Difference Between void main(), int main() and void main(void) in C/C++

The main function is the one where the program initiates its execution. All the other functions are called from the main function. But because of the feature “overloading” present in C programming, the main function can be called using different return types or parameters. We will discuss those types of main in this tutorial. While working with C programming language you may crossways with different types of main functions and these types depend majorly on the number of parameters and the return type of the main functions. In this article, we are going to discuss the following types of the main function.

  • void main ()
  • void main (void)
  • Int main (int)

Void main()

In this function void represents the return type of the main function. However, as we know void means “nothing”, such main functions return nothing and the number of items inside the parenthesis represents the number of arguments a main function will take. If the parenthesis are empty this means that the main function can take multiple arguments. This feature of main function is only restricted to C language. For  C++ sending an arguments to such a function during function call will generate an error. Lets have a simple coding example of this main function.

Example Code

#include <stdio.h>
void main() {
   static int counter = 3;
   if (--counter){
      printf("%d ", counter);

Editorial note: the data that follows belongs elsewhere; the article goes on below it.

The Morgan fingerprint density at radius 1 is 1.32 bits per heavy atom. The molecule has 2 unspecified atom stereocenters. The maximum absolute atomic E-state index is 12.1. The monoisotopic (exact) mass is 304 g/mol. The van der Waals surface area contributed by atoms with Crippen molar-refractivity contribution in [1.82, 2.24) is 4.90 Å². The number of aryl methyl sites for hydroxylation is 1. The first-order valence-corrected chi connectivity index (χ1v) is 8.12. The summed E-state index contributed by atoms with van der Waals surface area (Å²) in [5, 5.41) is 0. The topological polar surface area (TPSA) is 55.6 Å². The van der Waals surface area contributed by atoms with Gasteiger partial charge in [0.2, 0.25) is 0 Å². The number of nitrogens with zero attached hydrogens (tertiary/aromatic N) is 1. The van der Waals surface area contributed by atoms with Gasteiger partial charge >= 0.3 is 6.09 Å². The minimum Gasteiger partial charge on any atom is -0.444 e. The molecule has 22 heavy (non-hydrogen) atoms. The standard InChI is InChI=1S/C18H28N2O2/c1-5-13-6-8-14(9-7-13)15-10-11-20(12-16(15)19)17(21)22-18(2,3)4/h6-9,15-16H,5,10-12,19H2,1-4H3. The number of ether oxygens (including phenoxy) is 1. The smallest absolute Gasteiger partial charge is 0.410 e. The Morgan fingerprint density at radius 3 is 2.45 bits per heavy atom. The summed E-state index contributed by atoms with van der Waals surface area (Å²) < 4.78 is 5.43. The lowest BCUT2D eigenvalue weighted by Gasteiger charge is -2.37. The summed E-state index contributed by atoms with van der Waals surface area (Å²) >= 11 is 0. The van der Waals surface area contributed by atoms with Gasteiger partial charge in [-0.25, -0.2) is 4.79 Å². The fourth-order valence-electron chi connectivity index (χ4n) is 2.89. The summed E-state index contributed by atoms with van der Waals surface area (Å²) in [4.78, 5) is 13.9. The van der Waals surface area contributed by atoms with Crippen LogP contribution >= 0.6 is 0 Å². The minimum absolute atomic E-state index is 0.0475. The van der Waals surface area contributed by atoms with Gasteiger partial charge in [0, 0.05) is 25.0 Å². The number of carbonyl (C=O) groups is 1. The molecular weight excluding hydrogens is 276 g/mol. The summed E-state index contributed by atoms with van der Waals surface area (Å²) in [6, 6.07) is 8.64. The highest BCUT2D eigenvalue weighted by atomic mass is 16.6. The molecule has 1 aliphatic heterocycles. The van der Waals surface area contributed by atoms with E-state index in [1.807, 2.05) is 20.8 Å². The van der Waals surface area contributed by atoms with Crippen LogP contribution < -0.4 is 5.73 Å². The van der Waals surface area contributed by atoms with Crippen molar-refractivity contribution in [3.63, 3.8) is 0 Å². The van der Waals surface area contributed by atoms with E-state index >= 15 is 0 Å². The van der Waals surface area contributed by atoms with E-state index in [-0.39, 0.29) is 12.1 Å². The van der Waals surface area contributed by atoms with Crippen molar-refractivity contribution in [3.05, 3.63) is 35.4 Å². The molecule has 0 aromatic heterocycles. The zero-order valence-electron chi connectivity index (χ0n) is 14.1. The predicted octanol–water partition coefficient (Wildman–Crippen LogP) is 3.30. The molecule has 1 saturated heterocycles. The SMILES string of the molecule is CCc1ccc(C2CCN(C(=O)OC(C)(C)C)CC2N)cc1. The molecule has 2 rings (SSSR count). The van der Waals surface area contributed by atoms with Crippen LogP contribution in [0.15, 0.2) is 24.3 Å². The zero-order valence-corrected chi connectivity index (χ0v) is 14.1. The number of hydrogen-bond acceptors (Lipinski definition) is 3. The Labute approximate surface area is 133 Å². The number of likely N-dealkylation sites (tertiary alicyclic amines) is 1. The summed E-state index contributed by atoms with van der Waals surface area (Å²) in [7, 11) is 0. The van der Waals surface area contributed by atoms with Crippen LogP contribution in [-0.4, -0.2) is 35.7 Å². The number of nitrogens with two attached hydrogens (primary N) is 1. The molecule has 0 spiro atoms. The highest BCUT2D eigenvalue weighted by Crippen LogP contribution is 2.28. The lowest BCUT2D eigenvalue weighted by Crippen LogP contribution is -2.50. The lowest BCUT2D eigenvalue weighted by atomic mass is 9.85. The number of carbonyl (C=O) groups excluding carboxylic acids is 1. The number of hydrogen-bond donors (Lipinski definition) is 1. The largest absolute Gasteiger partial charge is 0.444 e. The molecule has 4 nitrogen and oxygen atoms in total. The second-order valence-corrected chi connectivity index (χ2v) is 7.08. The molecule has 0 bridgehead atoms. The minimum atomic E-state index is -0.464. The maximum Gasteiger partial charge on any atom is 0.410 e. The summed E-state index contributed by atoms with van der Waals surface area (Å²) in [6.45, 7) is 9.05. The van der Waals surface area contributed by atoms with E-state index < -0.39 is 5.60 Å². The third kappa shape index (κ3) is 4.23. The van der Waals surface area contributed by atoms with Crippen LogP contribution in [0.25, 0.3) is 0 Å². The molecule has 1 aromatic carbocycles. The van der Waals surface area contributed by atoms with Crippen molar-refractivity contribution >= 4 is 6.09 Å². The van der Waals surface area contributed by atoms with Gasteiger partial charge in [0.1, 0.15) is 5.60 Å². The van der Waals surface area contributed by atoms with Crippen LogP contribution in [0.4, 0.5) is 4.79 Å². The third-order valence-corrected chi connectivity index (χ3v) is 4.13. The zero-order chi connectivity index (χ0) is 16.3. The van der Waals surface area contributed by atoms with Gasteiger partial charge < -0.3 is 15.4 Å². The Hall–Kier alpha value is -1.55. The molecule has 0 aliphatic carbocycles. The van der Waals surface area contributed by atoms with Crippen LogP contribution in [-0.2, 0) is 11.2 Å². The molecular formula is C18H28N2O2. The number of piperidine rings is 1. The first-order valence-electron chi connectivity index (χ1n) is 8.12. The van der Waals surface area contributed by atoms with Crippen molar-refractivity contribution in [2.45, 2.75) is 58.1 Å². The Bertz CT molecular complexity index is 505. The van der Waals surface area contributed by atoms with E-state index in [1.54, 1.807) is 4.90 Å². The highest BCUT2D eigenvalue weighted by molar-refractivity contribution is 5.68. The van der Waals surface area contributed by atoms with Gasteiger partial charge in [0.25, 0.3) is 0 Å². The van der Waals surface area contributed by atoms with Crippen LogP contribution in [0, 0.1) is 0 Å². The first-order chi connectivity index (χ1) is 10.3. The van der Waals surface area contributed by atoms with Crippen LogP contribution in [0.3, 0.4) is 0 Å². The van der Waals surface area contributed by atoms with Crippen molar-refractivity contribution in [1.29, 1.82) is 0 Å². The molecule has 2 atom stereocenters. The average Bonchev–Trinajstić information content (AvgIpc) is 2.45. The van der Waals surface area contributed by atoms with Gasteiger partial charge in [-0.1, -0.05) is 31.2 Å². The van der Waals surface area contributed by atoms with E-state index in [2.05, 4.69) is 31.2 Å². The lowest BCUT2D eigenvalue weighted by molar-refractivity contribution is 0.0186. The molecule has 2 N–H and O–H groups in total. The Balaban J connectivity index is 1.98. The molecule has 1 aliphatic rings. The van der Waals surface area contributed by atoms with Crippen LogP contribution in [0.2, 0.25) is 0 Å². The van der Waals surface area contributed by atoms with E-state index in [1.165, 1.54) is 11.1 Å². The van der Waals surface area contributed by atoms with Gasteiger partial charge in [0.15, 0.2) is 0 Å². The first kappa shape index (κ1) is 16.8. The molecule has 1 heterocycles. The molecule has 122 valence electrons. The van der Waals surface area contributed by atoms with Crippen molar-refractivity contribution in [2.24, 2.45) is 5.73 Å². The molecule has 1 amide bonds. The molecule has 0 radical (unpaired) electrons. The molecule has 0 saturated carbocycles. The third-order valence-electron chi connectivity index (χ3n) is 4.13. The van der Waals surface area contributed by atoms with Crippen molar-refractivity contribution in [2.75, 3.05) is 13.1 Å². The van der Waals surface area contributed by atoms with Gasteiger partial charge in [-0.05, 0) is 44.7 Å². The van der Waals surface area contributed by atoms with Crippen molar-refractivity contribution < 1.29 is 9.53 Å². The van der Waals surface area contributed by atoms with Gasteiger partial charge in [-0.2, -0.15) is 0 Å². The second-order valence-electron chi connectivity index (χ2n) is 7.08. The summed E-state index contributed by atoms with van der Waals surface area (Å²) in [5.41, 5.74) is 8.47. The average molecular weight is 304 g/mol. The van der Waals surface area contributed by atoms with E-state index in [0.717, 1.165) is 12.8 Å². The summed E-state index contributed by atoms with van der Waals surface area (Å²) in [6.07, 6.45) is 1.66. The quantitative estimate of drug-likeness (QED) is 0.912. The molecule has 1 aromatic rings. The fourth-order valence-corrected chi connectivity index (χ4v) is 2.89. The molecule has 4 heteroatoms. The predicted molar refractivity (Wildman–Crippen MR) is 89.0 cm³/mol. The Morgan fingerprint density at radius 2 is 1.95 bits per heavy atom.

main(5);
   }
}

Program Output

difference between void main and int main 1

Void main (void)

The return type of this main function is same as the one discuss previously i.e. “void” means nothing. The only difference in both these functions is the arguments. You must be wondering that void is nothing and this function should be similar with the previous function because that function also takes nothing as an argument?

But, this is absolutely wrong. Leaving the arguments portion of empty means we can provide multiple arguments in its call. Giving void as an argument means that the function DO NOT accept any argument. Providing arguments to such function will return an error. This “void” in the parameters of the main function call will restrict the user from multiple arguments which is a good practice. An example code is shown below,

Example Code

#include <stdio.h>
void main(void) {
   static int counter = 3;
   if (--counter){
      printf("%d ", counter);
      //main(5);
   }
}

Program Output

Sending argument to such main function will result in error.

difference between void main and int main 2

int main (void)

This function is partially similar to the above function “void main (void)” as the arguments to these two functions are the same (void). This function also doesn’t accept anything as a parameter during function call and restricts the users from sending multiple parameters in the function call.

Now comes the “int” part of this function. It represents the return type of the main function. The return type of this function is an integer. If the main function exists successfully than this function returns a 0 value in the int and if an error occurs during the execution of the main code then the value depends on the occurred error. The example of such a main function is shown in the code below.

Example Code

#include <stdio.h>
int main(void) {
   static int counter = 3;
   if (--counter){
      printf("%d ", counter);
   }
   return 0;
}

Program Output

difference between void main and int main 3

Related Article

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  2. Introduction to Pointers
  3. How to find an array size without using sizeof()
  4. Pointer Arithmetic, Pointer Size, and Pointer Type
  5. In which order function parameters are evaluated in C/C++?
  6. Scope of global and static variables in C/C++
  7. Difference between Structure and Union in C
  8. C Program to remove duplicate elements from an array

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